Posts tagged: civil commitment
When I interviewed Kevin Coe in prison in 2006, I noted in the May 21, 2006, article that Coe looked fit for a 59-year-old man. Coe later wrote me a letter saying: “I look fit for any age.”
But it appears his legal fight for freedom has reached an end, at least in Washington.
The Washington Supreme Court today upheld the sexually violent predator civil commitment of South Hill rapist Kevin Coe.
A jury committed Coe in 2008 following a month-long trial. The state moved to commit Coe in 2006 just before his release after serving 25 years in prison on the only rape conviction that survived appeal even though he was suspected in dozens more during a reign of terror that became a best selling crime novel and made-for-television movie.
Coe and his attorneys appealed that commitment on the argument that Superior Court Judge Kathleen O’Connor erred when she allowed assistant attorneys general to introduce evidence from 36 sexual assaults that did not result in criminal charges against Coe. They also contended that he had ineffective counsel and that he deserved a new trial.
“Finding no reversible error in any of Coe’s claims, we affirm his commitment,” Justice Susan Owens wrote for the majority.
Read the breaking story on today's development at this link.
A potentially lengthy trial was averted last week in Spokane County Superior Court when a convicted child molester agreed to undergo two years of intense sex offender treatment.
The state sought to have Carleton Sylvester Smith, 46,(pictured in 2008) civilly committed as a sexually violent predator following a 1999 conviction of child molestation, as well as allegations of the same kind from 1997 that never resulted in criminal charges, said Smith's lawyer, Tim Trageser.
Smith was caught masturbating while on a Spokane County Sheriff's inmate's work detail and also was caught on video masturbating outside of a downtown daycare. Authorities also alleged he stalked young women at a local coffee shop.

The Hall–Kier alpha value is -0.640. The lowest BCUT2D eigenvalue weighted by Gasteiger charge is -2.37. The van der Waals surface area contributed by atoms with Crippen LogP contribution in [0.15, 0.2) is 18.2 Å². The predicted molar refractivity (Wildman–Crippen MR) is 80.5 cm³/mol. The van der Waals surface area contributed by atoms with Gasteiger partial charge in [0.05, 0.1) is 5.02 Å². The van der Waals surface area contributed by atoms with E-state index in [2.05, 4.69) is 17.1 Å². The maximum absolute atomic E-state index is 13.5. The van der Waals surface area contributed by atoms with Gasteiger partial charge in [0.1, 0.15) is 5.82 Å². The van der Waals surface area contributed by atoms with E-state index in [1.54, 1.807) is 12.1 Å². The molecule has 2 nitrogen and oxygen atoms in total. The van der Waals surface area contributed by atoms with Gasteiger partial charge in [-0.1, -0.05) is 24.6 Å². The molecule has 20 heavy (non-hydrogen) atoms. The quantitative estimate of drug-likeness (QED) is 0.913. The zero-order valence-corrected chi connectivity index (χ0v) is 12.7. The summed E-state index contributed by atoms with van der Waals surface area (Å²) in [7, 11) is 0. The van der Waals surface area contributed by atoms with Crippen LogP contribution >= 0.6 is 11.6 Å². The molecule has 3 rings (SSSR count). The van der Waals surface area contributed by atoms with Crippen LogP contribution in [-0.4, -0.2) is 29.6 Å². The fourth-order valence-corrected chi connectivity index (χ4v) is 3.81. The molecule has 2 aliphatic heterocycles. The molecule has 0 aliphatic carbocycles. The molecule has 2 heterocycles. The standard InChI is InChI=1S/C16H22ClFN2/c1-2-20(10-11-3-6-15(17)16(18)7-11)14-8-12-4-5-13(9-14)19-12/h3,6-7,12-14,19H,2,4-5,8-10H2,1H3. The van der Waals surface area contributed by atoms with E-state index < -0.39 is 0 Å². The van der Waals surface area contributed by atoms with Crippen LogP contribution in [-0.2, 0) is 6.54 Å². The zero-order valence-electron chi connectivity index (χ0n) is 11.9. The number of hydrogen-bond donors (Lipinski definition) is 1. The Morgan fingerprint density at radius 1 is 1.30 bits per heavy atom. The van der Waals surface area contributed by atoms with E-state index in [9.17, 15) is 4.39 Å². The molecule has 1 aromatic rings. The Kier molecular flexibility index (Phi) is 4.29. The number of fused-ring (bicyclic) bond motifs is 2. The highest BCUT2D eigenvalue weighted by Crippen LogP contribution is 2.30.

Potential jurors were being questioned last week when Smith agreed to undergo two years of treatment at the Special Commitment Center on McNeil Island.
If he follows through with his obligations, Smith could be released to a half-way house for sex offenders, Trageser said.
“To me it was a sweet deal. He gets treatment and the state gets supervision,” Trageser said.
An electronic tracking device helped notify authorities that Smith had been lurking near a day car in 2007. Read more here.
Appellate judges on Thursday rejected South Hill rapist Kevin Coe’s claim that state prosecutors in his recent civil commitment trial should have been prohibited from presenting evidence from dozens of sexual attacks that never resulted in charges.
Coe had asked the Division III Court of Appeals to undo the civil commitment that’s expected to keep him locked up for the rest of his life under state laws allowing for the detainment of rapists deemed sexually violent predators by the juries.
Attorneys gave oral arguments Wednesday in an effort to undo the civil commitment of South Hill rapist Kevin Coe, whose legal fight has now moved into its fourth decade.
An attorney representing Coe argued that Superior Court Judge Kathleen O’Connor erred in 2008 when she allowed evidence from several uncharged cases where women alleged that Coe raped them.
Coe (pictured in 2008) also made an argument, through his attorney, of ineffective counsel at his civil commitment trial.
The Division III Court of Appeals gave no time frame when judges would rule on the case.
The arguments Wednesday followed more than 230 pages of briefs filed by Coe’s appellate attorney, Casey Grannis, and Assistant Attorney General Malcolm Ross, who represented the state in the trial in October 2008 where a jury determined that Coe was a sexually violent predator who was likely to reoffend if released.
Spokane County jurors today heard the life story of a 60-year-old man who has admitted to molesting 24 girls between the ages of 3 and 7, as a state prosecutor opened the trial to civilly commit the convicted sex offender for the rest of his life.
Ronald Reo Timm, of Spokane, shook his head in disagreement several times as Assistant Attorney General James Buder told jurors why they should declare Timm a sexually violent predator who is likely to reoffend if he is not kept in a secure state facility.
“Ronald Timm is a man who betrays people’s trust to do what he wants. And what he wants is to fondle little girls,” Buder said. “He is mentally ill and he’s dangerous.”
Timm, who grew up on a 2,700-acre wheat farm in Lincoln County, was convicted in 1989 of attempted statutory rape in the first degree.
But his 36-month prison sentence was suspended because he opted to go through an alternative program designed to rehabilitate sex offenders.
Read Thomas Clouse’s story here.